(P. 6, ‘Forgive Me Amma: The Life and Times of Dhanraj Pillay’ by Sundeep Misra, from Wisdom Tree

Friday, June 1, 2007

Learning vs training

Learning is almost the opposite of training. It is not a ‘business,’ yet it is everyone’s business. Though it makes no one any money, it allows people in an organisation to draw nearer to objectives. It happens entirely in the learner’s head, and requires no technology whatsoever. It is by its very nature unmeasurable and undefinable. Learning is an end in itself, not a means to an end…

One pushes (‘Now hear this!’); the other pulls (‘What do you think?’)… Training wants to cover the greatest amount of ground in the shortest time, with the fewest interruptions and the highest degree of learner homogeneity. It wants above all to be finished and get paid. Learning, by contrast, knows no clock, respects no formal structure, and occurs in as many ways and at as many places as there are learners.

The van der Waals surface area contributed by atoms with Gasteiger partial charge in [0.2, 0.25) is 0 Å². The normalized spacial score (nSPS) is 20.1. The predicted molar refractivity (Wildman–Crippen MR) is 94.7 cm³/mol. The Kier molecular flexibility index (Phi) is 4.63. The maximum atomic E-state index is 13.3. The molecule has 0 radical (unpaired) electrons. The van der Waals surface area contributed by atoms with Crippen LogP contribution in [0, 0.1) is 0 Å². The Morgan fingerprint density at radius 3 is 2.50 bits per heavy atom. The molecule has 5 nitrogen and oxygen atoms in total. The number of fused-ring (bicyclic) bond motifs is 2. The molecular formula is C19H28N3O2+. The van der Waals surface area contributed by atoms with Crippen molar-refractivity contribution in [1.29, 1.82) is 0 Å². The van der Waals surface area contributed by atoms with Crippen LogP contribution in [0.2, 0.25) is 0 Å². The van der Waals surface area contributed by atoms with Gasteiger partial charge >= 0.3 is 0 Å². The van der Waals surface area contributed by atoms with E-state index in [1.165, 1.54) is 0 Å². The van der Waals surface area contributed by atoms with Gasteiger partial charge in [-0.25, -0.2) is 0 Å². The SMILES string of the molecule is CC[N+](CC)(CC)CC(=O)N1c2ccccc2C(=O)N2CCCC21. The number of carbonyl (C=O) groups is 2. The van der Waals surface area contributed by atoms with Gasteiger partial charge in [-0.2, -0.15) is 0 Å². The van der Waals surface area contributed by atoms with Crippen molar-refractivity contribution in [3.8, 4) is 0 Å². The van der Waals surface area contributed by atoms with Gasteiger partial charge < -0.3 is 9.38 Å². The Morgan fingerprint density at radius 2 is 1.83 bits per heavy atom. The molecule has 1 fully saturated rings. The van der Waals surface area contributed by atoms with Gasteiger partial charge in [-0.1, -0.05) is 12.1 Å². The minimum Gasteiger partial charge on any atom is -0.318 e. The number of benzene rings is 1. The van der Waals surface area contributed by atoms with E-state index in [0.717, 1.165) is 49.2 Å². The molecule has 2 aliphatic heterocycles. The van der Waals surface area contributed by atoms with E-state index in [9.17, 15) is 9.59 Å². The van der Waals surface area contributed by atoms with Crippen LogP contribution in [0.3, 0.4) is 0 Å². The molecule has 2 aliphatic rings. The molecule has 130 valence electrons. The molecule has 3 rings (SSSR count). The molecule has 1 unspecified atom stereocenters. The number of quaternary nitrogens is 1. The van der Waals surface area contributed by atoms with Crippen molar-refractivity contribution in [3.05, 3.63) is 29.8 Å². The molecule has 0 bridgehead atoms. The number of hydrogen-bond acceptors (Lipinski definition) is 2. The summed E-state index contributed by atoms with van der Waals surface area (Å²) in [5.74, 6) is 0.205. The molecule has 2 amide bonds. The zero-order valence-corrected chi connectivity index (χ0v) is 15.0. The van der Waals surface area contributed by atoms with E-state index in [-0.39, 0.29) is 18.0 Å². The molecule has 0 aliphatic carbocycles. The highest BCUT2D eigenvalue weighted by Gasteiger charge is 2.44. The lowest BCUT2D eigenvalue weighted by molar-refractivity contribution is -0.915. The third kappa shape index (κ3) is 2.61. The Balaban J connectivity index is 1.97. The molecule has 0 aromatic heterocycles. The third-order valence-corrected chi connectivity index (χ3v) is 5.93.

A lot of lip service has been paid to ‘the learning organisation,’ a phrase coined by Peter Senge in ‘The Fifth Discipline’. In the Senge view, the long-term goal of any organisation is not making and selling more and more widgets, but managing the knowledge process that allows the company to continuously discover better ways to meet the needs of its widget customers….

Successful training does more than pour information in people’s ears. At its best it engages the learner’s imagination, triggering a positive change in behaviour that pulls toward greater organisational success. When training does this it crosses the boundary to learning.

(Pp. 89-91, ‘The Accidental Leader’ by Harvey Robbins and Michael Finley, from Wiley India

Politics and business

Politicians in developing countries are unwilling to believe that good management practices can make a difference to the economies of the countries. Two major privatisation projects in Sri Lank illustrate this. The bus transport services of the large Ceylon Transport Board were privatised and numerous small private companies and persons with no experience of management took over this fractured business. The result has been a chaotic transport network. In the other case, the nationalised plantation sector, that had declined over two decades because of state mismanagement, improved dramatically when it was taken over by a number of reputed business firms that had long experience in the business. As a result, tea production and exports have grown substantially.

(P. 207 ‘Adventures in Management: A Sage of Managing in a Developing Country’ by Kenneth Abeywickrama, from Response